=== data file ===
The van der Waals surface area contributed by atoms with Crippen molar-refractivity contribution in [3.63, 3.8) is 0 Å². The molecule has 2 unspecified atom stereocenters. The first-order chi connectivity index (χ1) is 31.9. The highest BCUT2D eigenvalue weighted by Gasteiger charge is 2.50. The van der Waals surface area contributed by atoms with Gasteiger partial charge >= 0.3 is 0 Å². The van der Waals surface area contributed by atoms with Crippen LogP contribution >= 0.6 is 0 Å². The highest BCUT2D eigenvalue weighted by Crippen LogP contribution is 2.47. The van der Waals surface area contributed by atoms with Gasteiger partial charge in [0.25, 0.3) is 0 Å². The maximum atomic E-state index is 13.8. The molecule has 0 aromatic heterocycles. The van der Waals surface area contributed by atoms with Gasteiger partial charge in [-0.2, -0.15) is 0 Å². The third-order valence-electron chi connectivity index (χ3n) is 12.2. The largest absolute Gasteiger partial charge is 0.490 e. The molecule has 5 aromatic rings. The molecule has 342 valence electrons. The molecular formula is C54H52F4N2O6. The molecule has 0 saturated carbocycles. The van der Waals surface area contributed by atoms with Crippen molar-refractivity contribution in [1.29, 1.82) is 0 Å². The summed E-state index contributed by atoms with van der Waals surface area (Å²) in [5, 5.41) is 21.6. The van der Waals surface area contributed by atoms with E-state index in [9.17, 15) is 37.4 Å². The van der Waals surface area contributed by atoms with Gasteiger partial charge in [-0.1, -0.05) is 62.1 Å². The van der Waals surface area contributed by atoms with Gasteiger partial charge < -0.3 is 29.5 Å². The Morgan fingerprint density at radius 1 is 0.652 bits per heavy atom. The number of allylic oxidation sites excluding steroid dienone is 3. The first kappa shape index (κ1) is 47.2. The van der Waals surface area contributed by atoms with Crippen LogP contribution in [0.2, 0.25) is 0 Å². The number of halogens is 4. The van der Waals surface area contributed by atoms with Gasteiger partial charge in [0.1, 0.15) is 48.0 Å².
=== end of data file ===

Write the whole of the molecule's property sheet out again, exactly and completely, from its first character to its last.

The van der Waals surface area contributed by atoms with Crippen molar-refractivity contribution in [3.63, 3.8) is 0 Å². The molecule has 2 unspecified atom stereocenters. The first-order chi connectivity index (χ1) is 31.9. The highest BCUT2D eigenvalue weighted by Gasteiger charge is 2.50. The van der Waals surface area contributed by atoms with Gasteiger partial charge >= 0.3 is 0 Å². The van der Waals surface area contributed by atoms with Crippen LogP contribution >= 0.6 is 0 Å². The highest BCUT2D eigenvalue weighted by Crippen LogP contribution is 2.47. The van der Waals surface area contributed by atoms with Gasteiger partial charge in [0.25, 0.3) is 0 Å². The maximum atomic E-state index is 13.8. The molecule has 0 aromatic heterocycles. The van der Waals surface area contributed by atoms with Gasteiger partial charge in [-0.2, -0.15) is 0 Å². The third-order valence-electron chi connectivity index (χ3n) is 12.2. The largest absolute Gasteiger partial charge is 0.490 e. The molecule has 5 aromatic rings. The molecule has 342 valence electrons. The molecular formula is C54H52F4N2O6. The molecule has 0 saturated carbocycles. The van der Waals surface area contributed by atoms with Crippen molar-refractivity contribution in [1.29, 1.82) is 0 Å². The summed E-state index contributed by atoms with van der Waals surface area (Å²) in [5, 5.41) is 21.6. The van der Waals surface area contributed by atoms with E-state index in [9.17, 15) is 37.4 Å². The van der Waals surface area contributed by atoms with Gasteiger partial charge in [-0.1, -0.05) is 62.1 Å². The van der Waals surface area contributed by atoms with Gasteiger partial charge < -0.3 is 29.5 Å². The Morgan fingerprint density at radius 1 is 0.652 bits per heavy atom. The number of allylic oxidation sites excluding steroid dienone is 3. The first kappa shape index (κ1) is 47.2. The van der Waals surface area contributed by atoms with Crippen LogP contribution in [0.2, 0.25) is 0 Å². The number of halogens is 4. The van der Waals surface area contributed by atoms with Gasteiger partial charge in [0.1, 0.15) is 48.0 Å².